Evangelical Textual Criticism

Thursday, September 10, 2009

Chaplin on Red Letter Bibles

Doug Chaplin aka Clayboy thinks Bibles with the words of Jesus in red might be "the worst evangelical heresy" for three reasons:

1. It lies about the nature of the books we have – reports and narratives by witnesses of words (most of them anyway) spoken in another language, and already someone else’s words by the time they reach us.

2. It overthrows the nature of scripture. The whole canon is the locus of inspiration and witness to revelation.

3. It denies the incarnation. The whole point about the nature of gospel as witness to the Word made flesh is that Jesus’ deeds do God’s work, and his words are one part only of the story. Story is the category through which we know Jesus, not dictation, because we need to see and know God’s life lived out in human flesh and not simply instructions dictated in a vacuum. The stories are not just a rather unimportant framework for the words; the stories are the essence of the god news of the incarnate Word.

Also read Peter Head's defence of the red letter bibles and a subsequent discussion here.

Update:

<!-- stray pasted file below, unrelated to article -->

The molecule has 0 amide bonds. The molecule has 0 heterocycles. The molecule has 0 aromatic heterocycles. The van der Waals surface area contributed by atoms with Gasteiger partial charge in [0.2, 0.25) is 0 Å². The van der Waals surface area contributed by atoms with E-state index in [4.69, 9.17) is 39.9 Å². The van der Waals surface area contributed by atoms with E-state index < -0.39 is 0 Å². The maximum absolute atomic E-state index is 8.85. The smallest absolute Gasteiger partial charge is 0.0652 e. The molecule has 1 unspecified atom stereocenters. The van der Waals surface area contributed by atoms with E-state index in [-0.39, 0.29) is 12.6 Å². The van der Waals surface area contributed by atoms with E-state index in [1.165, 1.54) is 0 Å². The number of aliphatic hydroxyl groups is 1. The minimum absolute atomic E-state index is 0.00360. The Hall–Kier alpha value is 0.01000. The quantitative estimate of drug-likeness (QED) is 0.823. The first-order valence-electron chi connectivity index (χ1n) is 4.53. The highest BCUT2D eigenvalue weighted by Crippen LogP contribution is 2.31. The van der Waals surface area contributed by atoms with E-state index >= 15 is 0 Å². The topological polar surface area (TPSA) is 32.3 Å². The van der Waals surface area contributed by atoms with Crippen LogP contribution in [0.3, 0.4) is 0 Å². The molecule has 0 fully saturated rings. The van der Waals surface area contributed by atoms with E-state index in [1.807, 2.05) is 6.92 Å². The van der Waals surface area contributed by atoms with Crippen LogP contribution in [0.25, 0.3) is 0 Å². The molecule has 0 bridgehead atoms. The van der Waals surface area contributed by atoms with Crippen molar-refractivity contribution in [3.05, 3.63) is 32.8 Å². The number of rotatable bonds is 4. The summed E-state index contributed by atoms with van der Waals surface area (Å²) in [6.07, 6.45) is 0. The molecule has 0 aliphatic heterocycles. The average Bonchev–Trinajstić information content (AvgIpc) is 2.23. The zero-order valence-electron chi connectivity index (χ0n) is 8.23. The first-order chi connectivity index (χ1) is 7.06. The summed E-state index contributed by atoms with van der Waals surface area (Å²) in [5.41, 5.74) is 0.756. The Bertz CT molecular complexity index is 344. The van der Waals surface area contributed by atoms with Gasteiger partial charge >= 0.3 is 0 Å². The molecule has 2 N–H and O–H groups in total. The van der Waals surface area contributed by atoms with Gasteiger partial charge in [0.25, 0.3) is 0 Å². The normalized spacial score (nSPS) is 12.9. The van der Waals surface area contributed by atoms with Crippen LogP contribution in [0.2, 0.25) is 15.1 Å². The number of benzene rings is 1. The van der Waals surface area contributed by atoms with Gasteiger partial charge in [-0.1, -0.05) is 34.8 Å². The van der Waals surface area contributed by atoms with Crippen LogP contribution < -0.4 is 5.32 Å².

In the comments to this post, Stephen Carlson pointed out that Chaplin's arguments against red letters "also argue against the modern practice of using quotation marks in the narrative" for the following reasons:

(1) Just as the red lettering mark words Jesus didn't actually say (because he spoke in Aramaic), so too are the words in quotation marks not really the exact words of the speakers especially in the gospels.

(2) Just as red lettering give focus to Jesus' words over others, so too do quotation marks give focus to some words of the biblical text but not to others.

(3) Just as red lettering distinguish Jesus' words (in red) from his actions, so too do quotation marks.

Peter Williams points out that many languages manage without speech marks and before the twentieth century English Bibles managed well without them.

Chaplin has responded to Carlson on his blog Red Letter Bibles strike back arguing that quotation marks are not to same. However, he concludes that "it might be possible to construct a purist argument that all our texts should be written in a largely unpunctuated stream of uncials … BUTIDONTTHINKTHATWILLCATCHON."

7 comments:

  1. I'm afraid these reasons also argue against the modern practice of using quotation marks in the narrative. If red-letter is wrong, then so would quotation marks for these reasons.

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  2. I think you need to expand on that point, Stephen. I'm going to pick this up in a separate post shortly, so I invite you to drop in.

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  3. (1) Just as the red lettering mark words Jesus didn't actually say (because he spoke in Aramaic), so too are the words in quotation marks not really the exact words of the speakers especially in the gospels.

    (2) Just as red lettering give focus to Jesus' words over others, so too do quotation marks give focus to some words of the biblical text but not to others.

    (3) Just as red lettering distinguish Jesus' words (in red) from his actions, so too do quotation marks.